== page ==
TNValley Wheels

  • 75°
Hartselle’s Andrew Rittman pitches in a game earlier this season. Special to the Enquirer/ Mariann Parker

Coronavirus postpones high school sports

High school sports will be taking a two and a half week hiatus to deal with the impact of the coronavirus.

Gov. Kay Ivey’s announcement Friday of a statewide emergency, which included closing all Alabama public schools for two and a half weeks starting March 18, has put the local prep sports scene on hold during that time as well.

Changes are happening quickly in response to the threat of COVID-19, making it impossible to say with certainty when prep sports will resume after the break and how the hiatus in play will affect the postseason.

Teams were allowed to compete through Wednesday as long as their district remained open.

Hartselle City Schools and Morgan County Schools closed Tuesday, thus starting their hiatus after games played Monday.

As of March 18, “all athletic events including, but not limited to, contests, practices, weightlifting and conditioning are hereby suspended at this time,” according to the AHSAA.

The AHSAA will reevaluate health conditions and determine the status of spring sports championship play at the end of the closure period.

Hartselle softball coach Christy Ferguson said the closing will affect two regular-season games along with the team’s annual beach tournament trip.

“We are going to take the time and get healthy,” said Ferguson. “The girls are going to work out individually to stay ready to play.”

Typically, teams must play a minimum number of games to qualify for the postseason, but the AHSAA is working on a contingency plan for teams that can’t reach the minimum number. AHSAA officials have also said teams whose districts prevented travel would not be required to forfeit.

The AHSAA has not said if the state tournament will be pushed back. The association likes to complete the state tournaments while school is in session, “but these are different circumstances,” according to the AHSAA.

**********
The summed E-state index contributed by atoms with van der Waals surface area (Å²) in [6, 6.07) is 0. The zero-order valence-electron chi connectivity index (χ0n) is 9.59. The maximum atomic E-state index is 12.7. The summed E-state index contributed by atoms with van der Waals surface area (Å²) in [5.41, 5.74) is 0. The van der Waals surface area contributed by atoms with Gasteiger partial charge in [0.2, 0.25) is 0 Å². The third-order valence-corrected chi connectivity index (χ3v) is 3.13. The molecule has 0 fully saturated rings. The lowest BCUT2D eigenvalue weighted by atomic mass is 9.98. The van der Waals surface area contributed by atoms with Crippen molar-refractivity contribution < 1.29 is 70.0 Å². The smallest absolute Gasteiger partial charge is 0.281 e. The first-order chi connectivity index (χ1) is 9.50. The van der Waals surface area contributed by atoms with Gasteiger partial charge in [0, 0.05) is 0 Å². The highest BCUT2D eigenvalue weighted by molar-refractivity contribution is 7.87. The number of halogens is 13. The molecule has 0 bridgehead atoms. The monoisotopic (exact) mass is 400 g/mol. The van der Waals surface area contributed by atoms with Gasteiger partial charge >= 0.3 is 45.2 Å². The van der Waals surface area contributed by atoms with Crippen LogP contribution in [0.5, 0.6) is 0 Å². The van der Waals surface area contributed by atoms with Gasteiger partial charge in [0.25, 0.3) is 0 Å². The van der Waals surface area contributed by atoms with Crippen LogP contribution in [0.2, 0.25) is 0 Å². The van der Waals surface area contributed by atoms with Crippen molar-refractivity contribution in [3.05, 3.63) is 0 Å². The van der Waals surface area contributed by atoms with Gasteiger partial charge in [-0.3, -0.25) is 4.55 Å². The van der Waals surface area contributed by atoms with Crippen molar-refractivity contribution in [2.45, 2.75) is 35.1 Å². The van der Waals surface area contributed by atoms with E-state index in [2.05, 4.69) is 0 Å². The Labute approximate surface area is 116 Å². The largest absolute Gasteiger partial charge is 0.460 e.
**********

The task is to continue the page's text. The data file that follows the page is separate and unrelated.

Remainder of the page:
Falkville softball coach Meaghan Gray said, “Our girls are very worried the season will be canceled. They have worked so hard in the hopes of competing in the state championship. That is a goal these girls have had for three years, and they have been working hard toward that goal.”

“I don’t know what to expect as far as the season goes,” said Priceville softball coach Matthew Morris. “We are taking it one day at a time and doing what we can because there’s not much else we can do. We are hoping for the best and preparing for the worst.”

Even before school was canceled, the AHSAA recognized the uncertainty about the rest of the season could make it tough for players to focus.

“Our seniors have a lot of questions about what this closure means,” said Danville softball coach Lori Bailey. “They are worried their senior year could come to an end without playing another game.”

“The news came out before we started, but we remained focused enough for a 3-0 win,” said Priceville baseball coach Preston Potter. “I tried to play as many guys as I could, considering we didn’t know if or when we’d play again. I think with all the uncertainty of what is to come, none of us really know how to act or feel. I am hopeful for resuming in a couple of weeks, but it’s very possible the season is over.”

This story will be updated as more information becomes available.